I started wondering about this anew when I read a comment to my previous blog about IR romance. I think one thing that many Black writers believe is that most white readers are not particularly interested in Black lives. Or maybe that's not true. Maybe it's more accurate to say that white readers appear most interested in those aspects of Black lives that distinguish the collective Black experience as they perceive it, from the collective white experience.
Hence, books about Black race-based trauma have extraordinary crossover appeal in both the literary community and among readers. If you can competently execute a novel about the horrors of slavery, Jim Crow, or modern-day racism, editors sit up and take notice, and feel good about themselves doing it. I say that not to slam editors but to make the larger point that the result is a relative lack of visibility of books about the Black experience as Black people actually experience it---not simply bemoaning racism and the remnants of slavery, but living and working and falling in and out of love, raising children, marrying, divorcing, contemplating moving away from the city and into a cabin in the woods ... all of those things.
Books by white writers routinely achieve literary acclaim with as slender a pivotal plot point as, I don't know, a woman contemplating leaving her husband; or a man realizing he will ditch his fiancee because his reluctance to go through with the purchase of a house means he's having a deeper existential crisis. Critics wax on about how poetic the language, how beautifully rendered the characters ... but really, I think, they may easily find something in these characters and their dilemmas that resonate with them personally as humans. Which is fine, since that's precisely the feeling that "good writing" is supposed to produce. But here's the problem, the corollary to that is that when the characters are Black, it is all the more difficult for the white-dominated literary world to see themselves and relate. The result? The prominence and acclaim given mostly to books by Black writers that produce car-wreck curiosity about Black lives.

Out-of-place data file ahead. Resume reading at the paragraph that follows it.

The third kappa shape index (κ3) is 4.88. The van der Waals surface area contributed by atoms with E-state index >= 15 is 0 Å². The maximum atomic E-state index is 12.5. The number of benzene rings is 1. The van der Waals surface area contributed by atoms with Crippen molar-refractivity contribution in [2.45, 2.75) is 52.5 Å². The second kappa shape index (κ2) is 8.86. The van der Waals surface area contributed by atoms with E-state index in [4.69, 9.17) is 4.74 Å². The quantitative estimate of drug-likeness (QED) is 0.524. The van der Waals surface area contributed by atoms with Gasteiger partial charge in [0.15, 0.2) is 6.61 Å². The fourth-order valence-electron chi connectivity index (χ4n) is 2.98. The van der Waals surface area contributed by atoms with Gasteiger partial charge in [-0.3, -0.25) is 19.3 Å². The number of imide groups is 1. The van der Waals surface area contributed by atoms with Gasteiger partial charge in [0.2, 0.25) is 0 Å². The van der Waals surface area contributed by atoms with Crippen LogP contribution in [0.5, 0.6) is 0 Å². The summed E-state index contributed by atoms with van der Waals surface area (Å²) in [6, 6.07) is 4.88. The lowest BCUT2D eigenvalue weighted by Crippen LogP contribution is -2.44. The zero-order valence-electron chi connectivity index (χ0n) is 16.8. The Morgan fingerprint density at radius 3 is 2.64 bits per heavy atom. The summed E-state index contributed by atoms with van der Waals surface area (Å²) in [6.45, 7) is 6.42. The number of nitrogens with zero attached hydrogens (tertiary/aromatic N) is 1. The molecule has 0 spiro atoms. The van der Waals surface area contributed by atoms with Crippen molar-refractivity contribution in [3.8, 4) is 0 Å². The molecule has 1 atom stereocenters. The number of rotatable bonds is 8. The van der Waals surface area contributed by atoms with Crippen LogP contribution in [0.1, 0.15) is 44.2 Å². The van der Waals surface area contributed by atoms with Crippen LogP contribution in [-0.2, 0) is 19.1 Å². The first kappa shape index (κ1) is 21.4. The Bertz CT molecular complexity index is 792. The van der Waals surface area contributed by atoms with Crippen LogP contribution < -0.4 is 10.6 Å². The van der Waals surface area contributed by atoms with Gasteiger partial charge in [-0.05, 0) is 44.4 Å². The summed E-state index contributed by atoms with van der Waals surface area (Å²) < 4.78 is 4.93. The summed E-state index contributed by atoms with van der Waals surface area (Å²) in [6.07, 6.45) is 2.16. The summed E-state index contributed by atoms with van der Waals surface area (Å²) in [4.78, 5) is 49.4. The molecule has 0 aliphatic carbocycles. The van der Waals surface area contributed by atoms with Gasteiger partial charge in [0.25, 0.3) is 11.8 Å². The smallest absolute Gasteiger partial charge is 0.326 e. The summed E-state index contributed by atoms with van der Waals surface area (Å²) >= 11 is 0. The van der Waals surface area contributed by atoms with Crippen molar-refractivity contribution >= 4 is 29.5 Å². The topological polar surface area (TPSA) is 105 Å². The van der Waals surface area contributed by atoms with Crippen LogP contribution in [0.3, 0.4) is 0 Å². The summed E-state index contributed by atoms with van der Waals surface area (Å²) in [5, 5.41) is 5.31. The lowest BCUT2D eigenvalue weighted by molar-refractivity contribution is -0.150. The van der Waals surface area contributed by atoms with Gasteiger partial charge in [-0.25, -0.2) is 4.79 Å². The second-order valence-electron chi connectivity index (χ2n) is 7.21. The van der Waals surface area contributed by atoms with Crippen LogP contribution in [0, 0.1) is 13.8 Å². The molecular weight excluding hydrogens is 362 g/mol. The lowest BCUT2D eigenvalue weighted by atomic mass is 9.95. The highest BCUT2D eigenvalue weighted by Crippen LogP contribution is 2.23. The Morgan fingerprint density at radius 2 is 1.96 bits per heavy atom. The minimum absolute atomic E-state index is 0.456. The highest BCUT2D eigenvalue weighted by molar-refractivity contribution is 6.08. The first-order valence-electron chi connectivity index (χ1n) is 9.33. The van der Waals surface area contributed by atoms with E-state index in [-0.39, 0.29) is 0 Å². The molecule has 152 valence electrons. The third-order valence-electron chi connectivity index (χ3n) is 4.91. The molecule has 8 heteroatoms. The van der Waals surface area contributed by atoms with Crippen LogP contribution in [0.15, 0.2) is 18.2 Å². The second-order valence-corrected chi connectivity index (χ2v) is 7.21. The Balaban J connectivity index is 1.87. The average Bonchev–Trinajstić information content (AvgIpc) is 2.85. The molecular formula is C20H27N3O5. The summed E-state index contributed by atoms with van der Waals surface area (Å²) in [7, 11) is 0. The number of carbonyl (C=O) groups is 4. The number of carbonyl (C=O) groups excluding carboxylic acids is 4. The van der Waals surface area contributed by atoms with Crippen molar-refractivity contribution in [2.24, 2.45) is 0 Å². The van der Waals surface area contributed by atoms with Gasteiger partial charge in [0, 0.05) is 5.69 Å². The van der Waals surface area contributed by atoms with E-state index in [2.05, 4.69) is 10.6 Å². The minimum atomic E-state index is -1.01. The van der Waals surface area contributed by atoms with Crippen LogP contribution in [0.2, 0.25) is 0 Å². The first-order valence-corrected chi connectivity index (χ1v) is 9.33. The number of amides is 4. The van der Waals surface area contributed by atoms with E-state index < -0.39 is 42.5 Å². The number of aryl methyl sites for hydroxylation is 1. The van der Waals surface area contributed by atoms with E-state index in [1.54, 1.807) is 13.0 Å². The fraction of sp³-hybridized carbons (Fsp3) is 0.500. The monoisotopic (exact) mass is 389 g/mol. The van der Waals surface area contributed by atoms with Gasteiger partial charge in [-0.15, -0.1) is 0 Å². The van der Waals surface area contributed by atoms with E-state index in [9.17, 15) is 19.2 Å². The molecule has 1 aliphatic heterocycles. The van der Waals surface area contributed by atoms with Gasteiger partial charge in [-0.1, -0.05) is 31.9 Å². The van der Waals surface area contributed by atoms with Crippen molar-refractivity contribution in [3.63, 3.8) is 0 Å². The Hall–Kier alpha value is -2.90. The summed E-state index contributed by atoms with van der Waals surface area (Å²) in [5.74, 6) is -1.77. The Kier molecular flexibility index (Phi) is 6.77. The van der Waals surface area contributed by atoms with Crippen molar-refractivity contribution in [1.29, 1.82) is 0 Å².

I have a theory that, realizing this, Black readers are increasingly seeking out Black writers trusting them to deliver a more nuanced representation of our lives. Usually though, we don't read Black writers exclusively, because there was a period where if you wanted to read a specific genre at all, white writers were the only dish on the menu. And so Black readers have developed allegiances to scores of writers who don't reflect their lives, but nevertheless entertain them in the way they want to be entertained. But now, if you're Black and an avid reader, you have a greater variety of choices and can if you're tenacious, find books about Black women contemplating leaving their husband; or a Black man realizing he will leave his fiancee because his reluctance to go through with the purchase of a house means he's having a deeper existential crisis. Books that don't only entertain you, but reflect you. In other words, Black readers choose books that affirm that not only when staring at the wrong end of a gun, or flinching under the lash of massa's whip, but even in all their mundane moments, Black Lives Matter.